Observance Resurgence at John F. Kennedy Airport, New York.

May 17, 2019

 

New York’s John F. Kennedy (JFK) airport has, in the decades since it first opened, meant many things to many people. Most airports provoke simply by existing but without them, the world would be smaller place. As obvious as that may be, it is still a feature of life that airports are perceived – with some justification – as being noisy necessities.

  

 

(All images TWA Hotel/David Mitchell)

 

From the day the first aircraft landed at the airport (using a still incomplete runway system at the time) JFK has been one of the most hailed and yet ultimately despised airports in the world. When construction first began it was still some distance from residential areas, but the open spaces around it was quickly taken up by the fast-spreading city the airport was to serve. So it has always had a noise problem. Not so much when first envisaged since the airport was designed for the early post-war propeller airliners of the era, like the esoteric Lockheed Constellation, and the more prosaic Douglas DC-4 and DC-6. Quiet they were not but the sounds emitted were little or nothing compared to what followed them

   The original designs for JFK’s terminals were superseded by a unique concept of individual terminals, built and paid for by the airlines that used them. Called ‘Terminal City’, American, Braniff, Eastern, Northwest, Northeast, United and, eventually, BOAC/British Airways (the only non-US airline to have its own), had their own buildings located around the oval of dual taxiways that surrounded the central terminal area. All were of fairly standard design, boxlike in their shape although each had features unique to the airlines that commissioned them but three of the terminals rather broke the mould.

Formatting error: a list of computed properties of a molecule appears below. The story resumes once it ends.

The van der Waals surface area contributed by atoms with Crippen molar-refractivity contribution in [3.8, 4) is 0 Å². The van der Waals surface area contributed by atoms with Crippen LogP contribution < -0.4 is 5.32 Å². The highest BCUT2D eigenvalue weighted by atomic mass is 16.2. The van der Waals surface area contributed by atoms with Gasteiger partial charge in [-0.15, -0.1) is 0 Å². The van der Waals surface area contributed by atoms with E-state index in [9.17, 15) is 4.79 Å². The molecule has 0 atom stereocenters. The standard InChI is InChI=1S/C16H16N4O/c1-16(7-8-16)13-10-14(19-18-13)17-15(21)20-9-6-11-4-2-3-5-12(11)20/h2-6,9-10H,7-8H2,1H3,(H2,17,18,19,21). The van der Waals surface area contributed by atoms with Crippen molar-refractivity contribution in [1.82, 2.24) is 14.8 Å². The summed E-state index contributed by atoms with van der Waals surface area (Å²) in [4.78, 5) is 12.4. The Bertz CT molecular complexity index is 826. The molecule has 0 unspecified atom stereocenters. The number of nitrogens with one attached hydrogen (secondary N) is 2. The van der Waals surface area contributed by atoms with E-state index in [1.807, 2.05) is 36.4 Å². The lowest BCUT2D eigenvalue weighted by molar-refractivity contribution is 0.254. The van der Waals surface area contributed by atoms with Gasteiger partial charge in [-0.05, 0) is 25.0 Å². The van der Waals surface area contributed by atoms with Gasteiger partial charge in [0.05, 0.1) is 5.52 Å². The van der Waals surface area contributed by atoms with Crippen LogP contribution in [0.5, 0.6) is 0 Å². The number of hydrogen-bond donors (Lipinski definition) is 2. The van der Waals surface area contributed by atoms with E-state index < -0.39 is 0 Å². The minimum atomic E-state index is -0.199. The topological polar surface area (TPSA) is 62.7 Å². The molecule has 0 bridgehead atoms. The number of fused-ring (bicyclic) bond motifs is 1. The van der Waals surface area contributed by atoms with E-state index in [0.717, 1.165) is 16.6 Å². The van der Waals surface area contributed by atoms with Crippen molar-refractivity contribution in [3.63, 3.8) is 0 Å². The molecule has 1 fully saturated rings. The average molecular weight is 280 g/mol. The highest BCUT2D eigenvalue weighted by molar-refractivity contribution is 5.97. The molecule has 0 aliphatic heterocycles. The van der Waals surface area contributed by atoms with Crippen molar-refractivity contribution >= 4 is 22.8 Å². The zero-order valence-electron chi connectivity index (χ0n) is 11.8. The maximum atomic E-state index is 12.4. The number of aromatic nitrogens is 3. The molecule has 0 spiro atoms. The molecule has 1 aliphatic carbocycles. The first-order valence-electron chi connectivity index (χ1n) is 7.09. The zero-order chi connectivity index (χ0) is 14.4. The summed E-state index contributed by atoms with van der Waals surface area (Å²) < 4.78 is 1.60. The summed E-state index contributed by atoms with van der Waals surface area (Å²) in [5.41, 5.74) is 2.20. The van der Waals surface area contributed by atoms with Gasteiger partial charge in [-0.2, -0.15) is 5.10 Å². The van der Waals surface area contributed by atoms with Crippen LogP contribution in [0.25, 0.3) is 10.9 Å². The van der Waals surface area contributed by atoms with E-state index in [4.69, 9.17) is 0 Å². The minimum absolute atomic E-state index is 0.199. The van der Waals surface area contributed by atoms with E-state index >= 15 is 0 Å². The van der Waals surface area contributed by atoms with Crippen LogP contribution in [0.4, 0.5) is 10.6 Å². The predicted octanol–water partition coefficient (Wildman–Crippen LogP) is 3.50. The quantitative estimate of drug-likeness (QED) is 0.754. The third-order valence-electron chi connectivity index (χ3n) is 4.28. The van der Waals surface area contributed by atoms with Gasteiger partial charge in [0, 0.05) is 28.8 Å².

The first was the International Arrivals Building, the IAB. Opened in 1957, in its day it was the airport’s showpiece, and included one of the finest restaurants in the greater New York area. The roof provided an immense area for watching and photographing the aircraft of the world’s airlines as they came and went. The IAB was often referred to as the ‘sine qua non’ of airport architecture but even it was overshadowed by the two terminals either side of it.

   To the right of the IAB (as one faced it from the landside) was Pan American’s terminal, a unique, glass-walled rotunda with an overhanging roof under which aircraft parked, shielding passengers from inclement weather. The airport’s real gem however, was on the other side of the IAB.

 

   Trans World Airlines (TWA) commissioned Finnish architect Eero Saarinen to design their terminal and his creation has been described as a poem in concrete. Built to resemble a giant eagle in flight, the terminal’s swooping, vaulted roof swept over its users, with not a straight line to be found anywhere. The TWA terminal at JFK was and remains the most unique airport passenger facility in the world. It did however, share one problem in common with every other terminal – it was too small.

   Like many airports around the world, the arrival of jet aircraft heralded a new era and one that had repercussions for JFK, and indeed every airport. With both the terminals and runway system meant for the smaller propeller-engined aircraft of the post-war years, the airport quickly became crowded and generally ill-regarded by many. For international travellers its one-time showpiece the IAB, became a terminal to avoid, if possible – which of course it wasn’t if you needed to fly to or from New York from anywhere else around the world (by any airline other than British Airways, Pan Am or TWA). That JFK functioned at all is a testimony to the huge numbers of people that worked there, from air traffic controllers, airline staff and ground crews. The introduction of the Boeing 747, the Lockheed L1011 TriStar and the Douglas DC-10 made the cramped conditions even worse. Yet still JFK worked. Hundreds of thousands and more have flown into and out of it safely (although not necessarily on time). Viewing facilities for enthusiasts had long disappeared when, after fifty years in intense, non-stop use, redevelopment eventually began.